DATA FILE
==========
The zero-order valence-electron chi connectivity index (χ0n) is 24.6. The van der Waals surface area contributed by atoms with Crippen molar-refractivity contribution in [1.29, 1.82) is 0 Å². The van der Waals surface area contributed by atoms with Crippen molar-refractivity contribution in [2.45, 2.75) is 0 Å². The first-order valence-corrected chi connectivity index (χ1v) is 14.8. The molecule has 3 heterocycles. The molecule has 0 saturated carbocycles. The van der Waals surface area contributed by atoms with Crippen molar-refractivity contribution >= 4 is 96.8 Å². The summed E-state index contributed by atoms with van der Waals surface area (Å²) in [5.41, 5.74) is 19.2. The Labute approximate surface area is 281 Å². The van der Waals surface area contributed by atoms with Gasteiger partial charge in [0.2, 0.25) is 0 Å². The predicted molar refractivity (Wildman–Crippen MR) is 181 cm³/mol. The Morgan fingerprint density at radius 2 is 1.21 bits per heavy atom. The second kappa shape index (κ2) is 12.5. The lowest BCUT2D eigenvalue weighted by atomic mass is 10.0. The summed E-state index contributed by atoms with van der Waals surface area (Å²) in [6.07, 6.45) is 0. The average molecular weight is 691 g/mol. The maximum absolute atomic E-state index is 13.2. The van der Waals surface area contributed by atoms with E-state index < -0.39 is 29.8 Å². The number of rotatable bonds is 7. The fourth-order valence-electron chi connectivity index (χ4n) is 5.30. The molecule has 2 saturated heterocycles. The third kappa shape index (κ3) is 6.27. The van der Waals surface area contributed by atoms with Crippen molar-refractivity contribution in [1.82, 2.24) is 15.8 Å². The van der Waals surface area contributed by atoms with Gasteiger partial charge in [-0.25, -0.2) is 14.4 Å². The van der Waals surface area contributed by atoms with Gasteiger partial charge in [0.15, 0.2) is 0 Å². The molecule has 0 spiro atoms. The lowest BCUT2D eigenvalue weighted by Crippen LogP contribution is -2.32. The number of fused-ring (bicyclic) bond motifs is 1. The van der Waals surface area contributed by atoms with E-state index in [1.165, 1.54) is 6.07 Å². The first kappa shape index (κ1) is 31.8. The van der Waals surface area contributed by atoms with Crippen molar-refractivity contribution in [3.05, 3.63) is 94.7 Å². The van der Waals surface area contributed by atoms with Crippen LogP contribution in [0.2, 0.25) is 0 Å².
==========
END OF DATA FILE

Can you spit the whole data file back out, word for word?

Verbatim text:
The zero-order valence-electron chi connectivity index (χ0n) is 24.6. The van der Waals surface area contributed by atoms with Crippen molar-refractivity contribution in [1.29, 1.82) is 0 Å². The van der Waals surface area contributed by atoms with Crippen molar-refractivity contribution in [2.45, 2.75) is 0 Å². The first-order valence-corrected chi connectivity index (χ1v) is 14.8. The molecule has 3 heterocycles. The molecule has 0 saturated carbocycles. The van der Waals surface area contributed by atoms with Crippen molar-refractivity contribution >= 4 is 96.8 Å². The summed E-state index contributed by atoms with van der Waals surface area (Å²) in [5.41, 5.74) is 19.2. The Labute approximate surface area is 281 Å². The van der Waals surface area contributed by atoms with Gasteiger partial charge in [0.2, 0.25) is 0 Å². The predicted molar refractivity (Wildman–Crippen MR) is 181 cm³/mol. The Morgan fingerprint density at radius 2 is 1.21 bits per heavy atom. The second kappa shape index (κ2) is 12.5. The lowest BCUT2D eigenvalue weighted by atomic mass is 10.0. The summed E-state index contributed by atoms with van der Waals surface area (Å²) in [6.07, 6.45) is 0. The average molecular weight is 691 g/mol. The maximum absolute atomic E-state index is 13.2. The van der Waals surface area contributed by atoms with E-state index < -0.39 is 29.8 Å². The number of rotatable bonds is 7. The fourth-order valence-electron chi connectivity index (χ4n) is 5.30. The molecule has 2 saturated heterocycles. The third kappa shape index (κ3) is 6.27. The van der Waals surface area contributed by atoms with Crippen molar-refractivity contribution in [1.82, 2.24) is 15.8 Å². The van der Waals surface area contributed by atoms with Gasteiger partial charge in [-0.25, -0.2) is 14.4 Å². The van der Waals surface area contributed by atoms with Gasteiger partial charge in [0.15, 0.2) is 0 Å². The molecule has 0 spiro atoms. The lowest BCUT2D eigenvalue weighted by Crippen LogP contribution is -2.32. The number of fused-ring (bicyclic) bond motifs is 1. The van der Waals surface area contributed by atoms with E-state index in [1.165, 1.54) is 6.07 Å². The first kappa shape index (κ1) is 31.8. The van der Waals surface area contributed by atoms with Crippen molar-refractivity contribution in [3.05, 3.63) is 94.7 Å². The van der Waals surface area contributed by atoms with Crippen LogP contribution in [0.2, 0.25) is 0 Å².